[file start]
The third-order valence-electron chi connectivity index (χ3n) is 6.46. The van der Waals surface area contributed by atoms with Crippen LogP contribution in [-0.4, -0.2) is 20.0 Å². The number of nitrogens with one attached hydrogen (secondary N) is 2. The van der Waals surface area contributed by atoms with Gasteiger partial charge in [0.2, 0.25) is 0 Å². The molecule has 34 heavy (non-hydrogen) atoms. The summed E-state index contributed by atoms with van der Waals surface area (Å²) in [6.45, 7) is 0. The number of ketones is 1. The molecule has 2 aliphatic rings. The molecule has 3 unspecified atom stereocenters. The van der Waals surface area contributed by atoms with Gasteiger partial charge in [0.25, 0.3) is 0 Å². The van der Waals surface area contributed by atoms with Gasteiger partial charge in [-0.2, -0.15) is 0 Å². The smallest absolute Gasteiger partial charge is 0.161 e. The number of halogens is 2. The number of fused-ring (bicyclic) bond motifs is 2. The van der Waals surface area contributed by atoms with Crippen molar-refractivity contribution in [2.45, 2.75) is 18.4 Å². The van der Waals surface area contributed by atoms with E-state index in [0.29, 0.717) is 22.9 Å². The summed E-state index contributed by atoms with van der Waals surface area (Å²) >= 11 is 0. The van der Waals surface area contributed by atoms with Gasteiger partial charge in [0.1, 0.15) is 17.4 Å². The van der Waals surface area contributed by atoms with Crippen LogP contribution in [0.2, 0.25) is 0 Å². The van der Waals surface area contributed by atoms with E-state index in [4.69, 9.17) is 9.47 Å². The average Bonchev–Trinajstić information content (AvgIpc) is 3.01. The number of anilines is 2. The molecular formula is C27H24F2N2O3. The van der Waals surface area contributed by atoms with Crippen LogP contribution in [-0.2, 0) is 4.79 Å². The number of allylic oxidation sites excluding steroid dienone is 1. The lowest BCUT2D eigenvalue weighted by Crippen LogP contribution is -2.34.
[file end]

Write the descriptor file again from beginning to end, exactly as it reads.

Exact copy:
The third-order valence-electron chi connectivity index (χ3n) is 6.46. The van der Waals surface area contributed by atoms with Crippen LogP contribution in [-0.4, -0.2) is 20.0 Å². The number of nitrogens with one attached hydrogen (secondary N) is 2. The van der Waals surface area contributed by atoms with Gasteiger partial charge in [0.2, 0.25) is 0 Å². The molecule has 34 heavy (non-hydrogen) atoms. The summed E-state index contributed by atoms with van der Waals surface area (Å²) in [6.45, 7) is 0. The number of ketones is 1. The molecule has 2 aliphatic rings. The molecule has 3 unspecified atom stereocenters. The van der Waals surface area contributed by atoms with Gasteiger partial charge in [0.25, 0.3) is 0 Å². The van der Waals surface area contributed by atoms with Gasteiger partial charge in [-0.2, -0.15) is 0 Å². The smallest absolute Gasteiger partial charge is 0.161 e. The number of halogens is 2. The number of fused-ring (bicyclic) bond motifs is 2. The van der Waals surface area contributed by atoms with Crippen molar-refractivity contribution in [2.45, 2.75) is 18.4 Å². The van der Waals surface area contributed by atoms with E-state index in [0.29, 0.717) is 22.9 Å². The summed E-state index contributed by atoms with van der Waals surface area (Å²) >= 11 is 0. The van der Waals surface area contributed by atoms with Gasteiger partial charge in [0.1, 0.15) is 17.4 Å². The van der Waals surface area contributed by atoms with Crippen LogP contribution in [0.2, 0.25) is 0 Å². The van der Waals surface area contributed by atoms with E-state index in [4.69, 9.17) is 9.47 Å². The average Bonchev–Trinajstić information content (AvgIpc) is 3.01. The number of anilines is 2. The molecular formula is C27H24F2N2O3. The van der Waals surface area contributed by atoms with Crippen LogP contribution in [-0.2, 0) is 4.79 Å². The number of allylic oxidation sites excluding steroid dienone is 1. The lowest BCUT2D eigenvalue weighted by Crippen LogP contribution is -2.34.